Dates and raisins offer a combination of iron and Vitamin C. Figs, on the other hand, are packed with the goodness of iron, magnesium, vitamin A and folate. Consuming a handful of dried figs and raisins and two or three dates in the morning can provide you with instant energy and improve your hemoglobin levels.  It is also recommended to have fig milk at bedtime twice a week to increase hemoglobin levels. Diabetics should take such dry fruits in moderation only.

5. Sesame Seeds:

Eating black sesame seeds is another great way of increasing your iron intake as they are loaded with iron, calcium, magnesium, copper, zinc, selenium and vitamin B6, E and folate. You can soak them in some water and leave it overnight before consuming it the next morning. Mix about 1 tablespoon of dry roasted black sesame seeds with a teaspoon of honey and roll into a ball. Consume this nutritious ladoo regularly to boost your iron levels. You can sprinkle some over your cereal or oatmeal or even yogurts and fruit salads.

Natural Ways to Increase Hemoglobin

  1. Eat Iron-Rich FoodsIron deficiency is the most common cause of low haemoglobin levels, according to the National Anemia Action Council. “The top iron rich foods include green leafy vegetables like spinach, beetroot, tofu, asparagus, chicken liver, whole egg, oysters, apple, pomegranate, apricot, watermelon, prunes, pumpkin seeds, dates, almonds, raisins, amlaand jaggery”, adds Dr. Anshul Jaibharat.
Food Type Name
Vegetarian spinach, tofu, asparagus, broccoli, green peas, tomatoes, bell peppers, cauliflower, potatoes, fenugreek leaves, beans,
Fruits Beetroot, pomegranate, watermelon, apple, apricot, oranges, strawberries, papaya, grape fruit, banana, peach, persimmons, mulberries, guava, litchis, kiwi
Non vegetarian Whole egg, chicken liver, oysters, meat, seafood, red lean meat, clams
Other foods dates, almonds, amla, raisins, prunes, pumpkin seeds, dried beans, Nettle, wheat germ, sprouts, peanuts, colocasia leaves, soyabeans, currants, legumes( soya nuts, red kidney beans, chickpeas, black-eyed peas, black beans, lentils, fava beans) starch and grains, brown rice, dark chocolates, whole grains, yogurt, daal , rajma, sesame seeds

Though this may vary according to the age, weight, nutrition level and gender, generally speaking, experts believe that an adult male needs upto 8mg/day and women in the age range of 18 to 50 need around 19mg/day.

Increase Vitamin C Intake

“It is important to have a combination of both iron and vitamin C as the latter is a carrier rich molecule that can be used for better absorption of iron”, says Dr. Anju Sood, Bangalore-based Nutritionist. Eat foods rich in vitamin C such as oranges, lemon, strawberries, papaya, bell peppers, broccoli,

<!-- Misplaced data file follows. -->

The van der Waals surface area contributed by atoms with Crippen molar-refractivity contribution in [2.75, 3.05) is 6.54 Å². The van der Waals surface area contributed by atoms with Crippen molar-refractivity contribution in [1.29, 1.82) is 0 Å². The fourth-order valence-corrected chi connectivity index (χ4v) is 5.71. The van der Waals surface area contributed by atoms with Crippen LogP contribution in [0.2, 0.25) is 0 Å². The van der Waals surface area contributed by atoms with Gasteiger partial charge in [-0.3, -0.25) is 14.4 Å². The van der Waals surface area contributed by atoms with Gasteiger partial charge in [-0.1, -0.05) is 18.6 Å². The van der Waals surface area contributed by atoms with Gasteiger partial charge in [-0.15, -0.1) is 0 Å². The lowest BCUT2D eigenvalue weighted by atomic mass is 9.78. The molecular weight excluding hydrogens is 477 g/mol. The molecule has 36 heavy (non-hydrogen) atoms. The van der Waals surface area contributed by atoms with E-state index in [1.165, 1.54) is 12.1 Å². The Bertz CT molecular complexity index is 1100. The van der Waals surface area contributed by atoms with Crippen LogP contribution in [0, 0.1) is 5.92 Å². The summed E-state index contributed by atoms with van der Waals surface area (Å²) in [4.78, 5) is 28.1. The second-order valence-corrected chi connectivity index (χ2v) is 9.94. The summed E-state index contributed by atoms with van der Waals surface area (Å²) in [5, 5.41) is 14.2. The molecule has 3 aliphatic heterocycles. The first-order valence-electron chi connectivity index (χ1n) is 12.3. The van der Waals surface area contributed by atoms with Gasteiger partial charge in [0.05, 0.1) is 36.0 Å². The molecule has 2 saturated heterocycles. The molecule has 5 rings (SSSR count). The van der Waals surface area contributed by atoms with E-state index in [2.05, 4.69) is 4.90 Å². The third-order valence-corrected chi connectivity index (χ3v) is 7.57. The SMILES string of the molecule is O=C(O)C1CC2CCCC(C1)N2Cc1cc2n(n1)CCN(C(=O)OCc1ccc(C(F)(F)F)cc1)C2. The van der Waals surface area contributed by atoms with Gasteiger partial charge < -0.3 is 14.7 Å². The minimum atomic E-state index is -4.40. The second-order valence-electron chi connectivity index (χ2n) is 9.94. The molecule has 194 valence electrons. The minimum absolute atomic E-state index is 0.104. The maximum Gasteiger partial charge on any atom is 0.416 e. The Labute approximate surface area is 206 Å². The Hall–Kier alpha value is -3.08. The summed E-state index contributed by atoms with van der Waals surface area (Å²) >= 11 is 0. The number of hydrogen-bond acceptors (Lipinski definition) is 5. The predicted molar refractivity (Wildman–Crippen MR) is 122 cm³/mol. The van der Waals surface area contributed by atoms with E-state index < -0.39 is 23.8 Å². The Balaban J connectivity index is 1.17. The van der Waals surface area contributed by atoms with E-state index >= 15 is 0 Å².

Increase Folic Acid Intake

“Folic acid, a B-complex vitamin, is required to make red blood cells and a folic acid deficiency automatically leads to a low level of haemoglobin”, says Dr. Ahuja, Fortis Hospital. Some good food sources of folic acid are green leafy vegetables, sprouts, dried beans, wheat germ, peanuts, bananas, broccoli and chicken liver. “Beetroot is also highly recommended to increase the body’s red blood cell count as it is high in folic acid as well as iron, potassium and fiber”, says Nutritionist and Dietician Sheela Krishnaswamy.

An Apple (or Pomegranate) a Day Keeps The Doctor Away

An Apple (or Pomegranate) a Day Keeps The Doctor Away

An apple a day can help maintain a normal level of haemoglobin, since apples are rich in iron plus other health-friendly components that are required for a healthy haemoglobin count. You can either eat 1 apple a day, or drink juice made with ½ cup each of apple and beetroot juice twice a day. Add a dash of ginger or lemon juice for extra flavour. “Pomegranate is also rich in iron, calcium, fiber and protein. Its nutritional value can help increase haemoglobin and promote healthy blood flow”, says Dr. Jaibharat.

Drink Nettle Tea

“Nettle is a herb that is a good source of B vitamins, iron, vitamin C and can play a key role in raising your hemoglobin level”, says Dr. Adarsh Kumar, Internal Medicine, National Heart Institute. All you need to do, is add 2 teaspoons of dried nettle leaves to a cup of hot water and allow it to steep for 10 minutes. Then strain, and add a little honey. Drink this twice daily.

Avoid Iron Blockers

Avoid eating foods that can block your body’s ability to absorb iron, especially if you have a low haemoglobin count i.e. coffee, tea, cola drinks, wine, beer, etc.


Moderate to high intensity workouts are highly recommended, because when you exercise – your body produces more haemoglobin to meet the increasing demand for oxygen throughout the body.Eating a balanced diet is the best way to ensure you get a daily supply of all essential nutrients. Get your health expert to suggest ways to improve your diet for increase your haemoglobin count.

Note to readers: Remember that hemoglobin acts as the oxygen carrying protein in the body. Hence, it is important to maintain the blood levels of hemoglobin within the permissible limits of 12-14 mg/dl. Any changes in the hemoglobin count (value below or above it) is not only detrimental to the health but must be treated immediately to avoid complications like iron deficiency anemia and liver disease.